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CONSTITUTION OF ENGLAND;
IN WHICH IT IS COMPARED BOTH WITH THE REPUBLICAN FORM OP
J. L. DE LOLME.
A NEW EDITION, WITH LIFE AN
JOHN MACGREGOR, M.P.
Ponderibus librata suis
Ovid. Met. lib. i. v. 13.
HENRY G. BOHN, YORK STREET, COVENT GARDEN.
To all who have read the celebrated work of M. De Lolme, it must be evident that he has more truly written an account of our Government and Institutions as they are at the present day, than when he wrote; for at that period there did not exist, to the same extent as at present, the diffusion of knowledge among the people,—the freedom of speech and of the press,—the religious and civil liberty,—the independence of Parliament,—and the justice of the tribunals, which he so energetically applauds.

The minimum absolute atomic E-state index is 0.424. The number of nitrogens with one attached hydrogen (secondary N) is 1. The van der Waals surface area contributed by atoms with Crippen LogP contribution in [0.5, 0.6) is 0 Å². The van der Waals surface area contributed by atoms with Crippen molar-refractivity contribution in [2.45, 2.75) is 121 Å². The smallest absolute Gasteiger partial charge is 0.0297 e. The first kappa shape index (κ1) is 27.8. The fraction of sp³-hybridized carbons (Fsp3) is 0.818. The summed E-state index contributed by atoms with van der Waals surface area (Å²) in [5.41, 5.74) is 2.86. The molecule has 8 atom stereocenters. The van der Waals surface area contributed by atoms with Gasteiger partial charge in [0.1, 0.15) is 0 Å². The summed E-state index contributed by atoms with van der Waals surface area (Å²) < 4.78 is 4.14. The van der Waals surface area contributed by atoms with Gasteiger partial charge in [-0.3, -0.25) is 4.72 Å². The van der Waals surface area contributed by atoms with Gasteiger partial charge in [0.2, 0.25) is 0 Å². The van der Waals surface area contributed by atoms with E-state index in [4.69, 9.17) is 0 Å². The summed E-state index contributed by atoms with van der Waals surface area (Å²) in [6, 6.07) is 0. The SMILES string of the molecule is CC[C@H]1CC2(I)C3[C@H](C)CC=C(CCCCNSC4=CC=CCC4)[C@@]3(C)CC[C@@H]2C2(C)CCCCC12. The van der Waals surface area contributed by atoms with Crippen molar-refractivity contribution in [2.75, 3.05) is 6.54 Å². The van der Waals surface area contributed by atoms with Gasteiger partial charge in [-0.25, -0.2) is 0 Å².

Although we have not, in practice, yet fully developed his beautifid theory of a Constitution, we have, nevertheless, by ameliorations in our criminal laws, improvements in our Courts of Equity, reforms in Parliament, and many other legislative measures, greatly advanced the happiness of the people, without invading the dignity of the Crown or the privileges of the nobility. We have abolished the Test and Corporation Acts, and all religious disabilities, with the sole exception of the restrictive oath imposed on Members of Parliament. Ws have, it is true, much yet